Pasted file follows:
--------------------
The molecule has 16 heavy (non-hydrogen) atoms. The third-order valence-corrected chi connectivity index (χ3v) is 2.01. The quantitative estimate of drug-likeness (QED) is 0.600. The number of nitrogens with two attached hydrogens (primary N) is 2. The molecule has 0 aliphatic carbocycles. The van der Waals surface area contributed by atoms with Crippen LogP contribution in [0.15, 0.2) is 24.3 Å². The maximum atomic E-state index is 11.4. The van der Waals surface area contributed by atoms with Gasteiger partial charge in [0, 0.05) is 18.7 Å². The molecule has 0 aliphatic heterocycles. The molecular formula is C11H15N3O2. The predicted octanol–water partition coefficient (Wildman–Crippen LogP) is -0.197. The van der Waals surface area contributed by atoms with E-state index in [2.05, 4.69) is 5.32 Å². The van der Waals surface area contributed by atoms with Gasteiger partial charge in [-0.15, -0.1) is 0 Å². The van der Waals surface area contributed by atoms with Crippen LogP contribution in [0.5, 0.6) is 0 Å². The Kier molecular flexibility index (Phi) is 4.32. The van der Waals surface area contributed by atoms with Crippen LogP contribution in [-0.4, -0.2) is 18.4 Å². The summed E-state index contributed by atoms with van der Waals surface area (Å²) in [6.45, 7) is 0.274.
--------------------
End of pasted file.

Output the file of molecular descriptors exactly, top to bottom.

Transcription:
The molecule has 16 heavy (non-hydrogen) atoms. The third-order valence-corrected chi connectivity index (χ3v) is 2.01. The quantitative estimate of drug-likeness (QED) is 0.600. The number of nitrogens with two attached hydrogens (primary N) is 2. The molecule has 0 aliphatic carbocycles. The van der Waals surface area contributed by atoms with Crippen LogP contribution in [0.15, 0.2) is 24.3 Å². The maximum atomic E-state index is 11.4. The van der Waals surface area contributed by atoms with Gasteiger partial charge in [0, 0.05) is 18.7 Å². The molecule has 0 aliphatic heterocycles. The molecular formula is C11H15N3O2. The predicted octanol–water partition coefficient (Wildman–Crippen LogP) is -0.197. The van der Waals surface area contributed by atoms with E-state index in [2.05, 4.69) is 5.32 Å². The van der Waals surface area contributed by atoms with Gasteiger partial charge in [-0.15, -0.1) is 0 Å². The van der Waals surface area contributed by atoms with Crippen LogP contribution in [0.5, 0.6) is 0 Å². The Kier molecular flexibility index (Phi) is 4.32. The van der Waals surface area contributed by atoms with Crippen LogP contribution in [-0.4, -0.2) is 18.4 Å². The summed E-state index contributed by atoms with van der Waals surface area (Å²) in [6.45, 7) is 0.274.